(the) cremation

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VicNicSor

Banned
Russian
Playfair addresses Joe -- the spirit possessing Janet's body -- holding an urn in his hands:
-- Hello, Joe. You recognise this? It's your ashes, Joe. It's what's left of your body after cremation. They're in here because you're dead.
The Enfield Haunting, TV series

Shouldn't 'cremation' have taken the definite article, because it's a specific cremation? Thank you.
 
  • velisarius

    Senior Member
    British English (Sussex)
    I think I'd say (talking about the specific cremation):

    It's what was left of your body after the cremation.

    It's what's left of your body after cremation. -
    seems to be telling Joe what happens to a body (anyone's body) after cremation. Perhaps the speaker thought Joe didn't know he was dead and had been cremated, and was trying to break it to him gently by not referring to the actual cremation—the one that he may have been unaware of.
     

    VicNicSor

    Banned
    Russian
    It's what's left of your body after cremation. - seems to be telling Joe what happens to a body (anyone's body) after cremation. Perhaps the speaker thought Joe didn't know he was dead and had been cremated, and was trying to break it to him gently by not referring to the actual cremation—the one that he may have been unaware of.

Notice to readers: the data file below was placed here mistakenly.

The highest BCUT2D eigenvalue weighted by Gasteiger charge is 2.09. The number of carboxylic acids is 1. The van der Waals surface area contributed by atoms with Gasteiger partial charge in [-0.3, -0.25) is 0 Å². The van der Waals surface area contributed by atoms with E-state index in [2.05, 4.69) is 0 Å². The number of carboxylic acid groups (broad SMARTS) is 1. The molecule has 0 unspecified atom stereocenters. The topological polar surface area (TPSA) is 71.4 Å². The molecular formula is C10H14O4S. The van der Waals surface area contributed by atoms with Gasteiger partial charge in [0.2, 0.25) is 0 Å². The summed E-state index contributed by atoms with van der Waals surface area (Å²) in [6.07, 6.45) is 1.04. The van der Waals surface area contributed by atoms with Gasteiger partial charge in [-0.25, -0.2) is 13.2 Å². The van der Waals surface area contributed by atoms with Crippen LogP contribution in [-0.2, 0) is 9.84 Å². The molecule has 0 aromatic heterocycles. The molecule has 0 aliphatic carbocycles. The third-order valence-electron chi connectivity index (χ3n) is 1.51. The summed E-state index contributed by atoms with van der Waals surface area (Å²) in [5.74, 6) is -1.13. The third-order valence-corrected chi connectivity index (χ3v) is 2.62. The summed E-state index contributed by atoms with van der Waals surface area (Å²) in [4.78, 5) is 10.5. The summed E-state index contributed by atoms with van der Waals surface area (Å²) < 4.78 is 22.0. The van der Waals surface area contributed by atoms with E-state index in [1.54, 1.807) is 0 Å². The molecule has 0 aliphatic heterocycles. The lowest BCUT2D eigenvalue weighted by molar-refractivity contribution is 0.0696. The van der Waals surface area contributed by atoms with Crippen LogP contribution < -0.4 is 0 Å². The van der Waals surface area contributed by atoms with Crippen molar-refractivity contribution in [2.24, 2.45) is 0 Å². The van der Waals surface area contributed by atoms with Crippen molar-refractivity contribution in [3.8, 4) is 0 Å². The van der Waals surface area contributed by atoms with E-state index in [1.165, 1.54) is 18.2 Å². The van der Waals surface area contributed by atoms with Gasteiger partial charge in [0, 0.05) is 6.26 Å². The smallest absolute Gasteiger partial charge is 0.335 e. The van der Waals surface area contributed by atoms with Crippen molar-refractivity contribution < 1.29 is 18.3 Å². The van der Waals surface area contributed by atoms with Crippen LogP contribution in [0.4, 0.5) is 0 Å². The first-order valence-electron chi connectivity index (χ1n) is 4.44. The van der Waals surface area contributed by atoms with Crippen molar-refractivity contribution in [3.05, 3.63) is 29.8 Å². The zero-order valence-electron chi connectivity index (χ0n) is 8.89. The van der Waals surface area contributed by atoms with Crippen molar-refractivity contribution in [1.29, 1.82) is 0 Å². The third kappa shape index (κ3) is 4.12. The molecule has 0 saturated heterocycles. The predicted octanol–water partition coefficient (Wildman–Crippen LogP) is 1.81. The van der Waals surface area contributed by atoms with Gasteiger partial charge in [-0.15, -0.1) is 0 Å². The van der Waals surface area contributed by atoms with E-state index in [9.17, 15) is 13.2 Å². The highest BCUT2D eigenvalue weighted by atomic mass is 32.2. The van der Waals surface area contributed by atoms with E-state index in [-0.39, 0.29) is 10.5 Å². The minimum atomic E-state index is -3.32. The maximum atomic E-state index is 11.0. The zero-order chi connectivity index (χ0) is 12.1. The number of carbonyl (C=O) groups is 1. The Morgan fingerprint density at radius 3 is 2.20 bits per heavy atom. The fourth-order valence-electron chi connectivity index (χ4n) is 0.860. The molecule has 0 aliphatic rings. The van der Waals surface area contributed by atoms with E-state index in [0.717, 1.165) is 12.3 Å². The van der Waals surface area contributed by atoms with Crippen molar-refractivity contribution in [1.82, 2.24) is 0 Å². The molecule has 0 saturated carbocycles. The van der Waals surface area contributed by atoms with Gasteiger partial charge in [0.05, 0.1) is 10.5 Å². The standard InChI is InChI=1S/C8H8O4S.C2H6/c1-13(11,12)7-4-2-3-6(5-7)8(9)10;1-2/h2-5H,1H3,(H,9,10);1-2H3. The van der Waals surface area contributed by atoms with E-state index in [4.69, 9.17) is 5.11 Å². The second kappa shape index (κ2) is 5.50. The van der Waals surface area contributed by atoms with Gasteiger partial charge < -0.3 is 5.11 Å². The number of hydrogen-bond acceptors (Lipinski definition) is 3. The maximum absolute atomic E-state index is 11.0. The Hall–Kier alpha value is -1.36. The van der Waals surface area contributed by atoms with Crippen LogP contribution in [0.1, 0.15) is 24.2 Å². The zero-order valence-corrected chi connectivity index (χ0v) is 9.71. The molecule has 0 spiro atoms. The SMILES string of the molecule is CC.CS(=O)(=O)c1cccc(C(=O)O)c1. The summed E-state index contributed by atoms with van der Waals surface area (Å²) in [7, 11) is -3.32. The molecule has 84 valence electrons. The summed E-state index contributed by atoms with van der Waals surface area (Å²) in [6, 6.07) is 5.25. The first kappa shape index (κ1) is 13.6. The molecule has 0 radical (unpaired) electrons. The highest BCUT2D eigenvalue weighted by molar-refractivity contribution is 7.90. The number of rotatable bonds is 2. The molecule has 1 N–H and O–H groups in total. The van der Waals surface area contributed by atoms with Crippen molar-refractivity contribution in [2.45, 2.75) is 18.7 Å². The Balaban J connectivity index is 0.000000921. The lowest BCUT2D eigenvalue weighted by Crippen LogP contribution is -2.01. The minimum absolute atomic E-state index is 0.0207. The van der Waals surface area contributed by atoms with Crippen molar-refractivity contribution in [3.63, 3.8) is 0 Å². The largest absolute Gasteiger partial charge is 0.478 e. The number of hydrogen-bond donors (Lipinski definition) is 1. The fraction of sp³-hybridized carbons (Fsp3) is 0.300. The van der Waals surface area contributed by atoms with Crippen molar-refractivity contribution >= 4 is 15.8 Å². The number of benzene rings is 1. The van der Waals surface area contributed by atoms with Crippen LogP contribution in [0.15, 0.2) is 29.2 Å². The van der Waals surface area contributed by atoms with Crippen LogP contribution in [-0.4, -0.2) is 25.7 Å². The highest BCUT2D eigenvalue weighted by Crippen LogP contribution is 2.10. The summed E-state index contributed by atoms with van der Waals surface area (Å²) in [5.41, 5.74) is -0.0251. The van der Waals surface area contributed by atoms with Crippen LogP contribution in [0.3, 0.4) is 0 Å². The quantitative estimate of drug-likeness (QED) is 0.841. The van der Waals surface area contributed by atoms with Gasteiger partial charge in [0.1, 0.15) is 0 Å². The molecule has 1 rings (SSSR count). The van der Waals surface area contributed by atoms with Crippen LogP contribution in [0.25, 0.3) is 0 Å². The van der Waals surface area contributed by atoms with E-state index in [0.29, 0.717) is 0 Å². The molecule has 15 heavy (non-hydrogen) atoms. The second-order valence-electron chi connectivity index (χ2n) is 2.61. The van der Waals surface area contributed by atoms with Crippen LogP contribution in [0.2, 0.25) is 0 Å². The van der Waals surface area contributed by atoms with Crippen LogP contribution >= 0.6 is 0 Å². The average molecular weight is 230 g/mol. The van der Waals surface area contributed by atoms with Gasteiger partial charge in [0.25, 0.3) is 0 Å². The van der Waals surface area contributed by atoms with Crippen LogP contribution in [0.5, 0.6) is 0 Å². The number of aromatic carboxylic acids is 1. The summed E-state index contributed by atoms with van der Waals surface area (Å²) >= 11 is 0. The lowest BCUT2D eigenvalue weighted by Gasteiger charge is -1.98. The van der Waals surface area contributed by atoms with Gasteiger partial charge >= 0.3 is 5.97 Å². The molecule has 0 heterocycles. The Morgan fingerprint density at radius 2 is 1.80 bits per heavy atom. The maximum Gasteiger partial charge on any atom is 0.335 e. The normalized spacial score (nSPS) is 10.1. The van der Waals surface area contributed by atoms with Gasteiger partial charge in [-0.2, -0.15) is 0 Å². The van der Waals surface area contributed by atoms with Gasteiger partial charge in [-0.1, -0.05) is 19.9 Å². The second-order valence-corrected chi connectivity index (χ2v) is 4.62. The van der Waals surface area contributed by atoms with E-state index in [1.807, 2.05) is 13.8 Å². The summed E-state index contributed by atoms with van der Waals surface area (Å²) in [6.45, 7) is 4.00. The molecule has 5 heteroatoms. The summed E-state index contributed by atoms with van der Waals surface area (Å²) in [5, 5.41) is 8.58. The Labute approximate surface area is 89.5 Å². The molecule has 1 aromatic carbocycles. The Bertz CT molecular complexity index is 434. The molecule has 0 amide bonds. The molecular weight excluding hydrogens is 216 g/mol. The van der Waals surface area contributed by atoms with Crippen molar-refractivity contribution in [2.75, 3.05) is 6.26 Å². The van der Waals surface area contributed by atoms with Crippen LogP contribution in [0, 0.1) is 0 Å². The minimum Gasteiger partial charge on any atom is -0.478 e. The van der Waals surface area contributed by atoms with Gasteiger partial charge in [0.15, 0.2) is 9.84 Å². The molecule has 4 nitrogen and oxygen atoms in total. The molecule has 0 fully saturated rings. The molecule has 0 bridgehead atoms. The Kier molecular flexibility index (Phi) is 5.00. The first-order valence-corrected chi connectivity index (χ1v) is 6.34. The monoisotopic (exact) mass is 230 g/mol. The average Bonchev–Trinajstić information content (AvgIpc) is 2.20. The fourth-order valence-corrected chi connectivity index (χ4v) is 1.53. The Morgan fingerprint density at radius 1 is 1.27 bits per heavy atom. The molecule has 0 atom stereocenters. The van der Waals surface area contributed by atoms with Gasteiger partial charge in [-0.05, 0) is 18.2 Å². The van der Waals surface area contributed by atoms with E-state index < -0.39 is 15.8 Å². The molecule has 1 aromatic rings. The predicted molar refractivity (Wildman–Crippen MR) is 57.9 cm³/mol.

Can we then say that the blue "your" refers to Joe, and the green "your" refers to any person in general?:)
    It's your ashes, Joe. It's what's left of your body after cremation. They're in here because you're dead.
     

    velisarius

    Senior Member
    British English (Sussex)
    Can we then say that the blue "your" refers to Joe, and the green "your" refers to any person in general?:)
    Yes, it looks to me as though he's explaining to Joe "what happens when someone is cremated". This was probably unintentional on the part of the scriptwriter, but that's what the wording suggests to me.
     
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